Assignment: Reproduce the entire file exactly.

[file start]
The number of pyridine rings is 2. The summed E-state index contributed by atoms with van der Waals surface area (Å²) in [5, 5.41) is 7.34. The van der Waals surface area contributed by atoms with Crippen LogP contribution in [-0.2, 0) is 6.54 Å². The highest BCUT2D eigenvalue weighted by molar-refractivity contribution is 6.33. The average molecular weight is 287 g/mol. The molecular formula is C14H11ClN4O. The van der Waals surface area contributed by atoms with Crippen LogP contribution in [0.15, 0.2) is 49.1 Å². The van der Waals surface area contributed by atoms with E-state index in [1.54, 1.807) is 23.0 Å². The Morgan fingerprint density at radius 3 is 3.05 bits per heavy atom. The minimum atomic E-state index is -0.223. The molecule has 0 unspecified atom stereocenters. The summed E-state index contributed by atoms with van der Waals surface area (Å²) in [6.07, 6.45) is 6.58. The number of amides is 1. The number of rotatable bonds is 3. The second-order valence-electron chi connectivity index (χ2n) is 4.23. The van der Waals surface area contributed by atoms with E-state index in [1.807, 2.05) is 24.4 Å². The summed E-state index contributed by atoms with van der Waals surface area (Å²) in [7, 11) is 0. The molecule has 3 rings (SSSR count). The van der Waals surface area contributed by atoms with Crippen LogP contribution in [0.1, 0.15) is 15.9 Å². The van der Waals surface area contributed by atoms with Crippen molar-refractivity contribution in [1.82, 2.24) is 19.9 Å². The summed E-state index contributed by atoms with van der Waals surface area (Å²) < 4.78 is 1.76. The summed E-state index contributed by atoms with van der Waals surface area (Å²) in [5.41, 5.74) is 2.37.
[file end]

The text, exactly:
The number of pyridine rings is 2. The summed E-state index contributed by atoms with van der Waals surface area (Å²) in [5, 5.41) is 7.34. The van der Waals surface area contributed by atoms with Crippen LogP contribution in [-0.2, 0) is 6.54 Å². The highest BCUT2D eigenvalue weighted by molar-refractivity contribution is 6.33. The average molecular weight is 287 g/mol. The molecular formula is C14H11ClN4O. The van der Waals surface area contributed by atoms with Crippen LogP contribution in [0.15, 0.2) is 49.1 Å². The van der Waals surface area contributed by atoms with E-state index in [1.54, 1.807) is 23.0 Å². The Morgan fingerprint density at radius 3 is 3.05 bits per heavy atom. The minimum atomic E-state index is -0.223. The molecule has 0 unspecified atom stereocenters. The summed E-state index contributed by atoms with van der Waals surface area (Å²) in [6.07, 6.45) is 6.58. The number of amides is 1. The number of rotatable bonds is 3. The second-order valence-electron chi connectivity index (χ2n) is 4.23. The van der Waals surface area contributed by atoms with E-state index in [1.807, 2.05) is 24.4 Å². The summed E-state index contributed by atoms with van der Waals surface area (Å²) in [7, 11) is 0. The molecule has 3 rings (SSSR count). The van der Waals surface area contributed by atoms with Crippen LogP contribution in [0.1, 0.15) is 15.9 Å². The van der Waals surface area contributed by atoms with Crippen molar-refractivity contribution in [1.82, 2.24) is 19.9 Å². The summed E-state index contributed by atoms with van der Waals surface area (Å²) < 4.78 is 1.76. The summed E-state index contributed by atoms with van der Waals surface area (Å²) in [5.41, 5.74) is 2.37.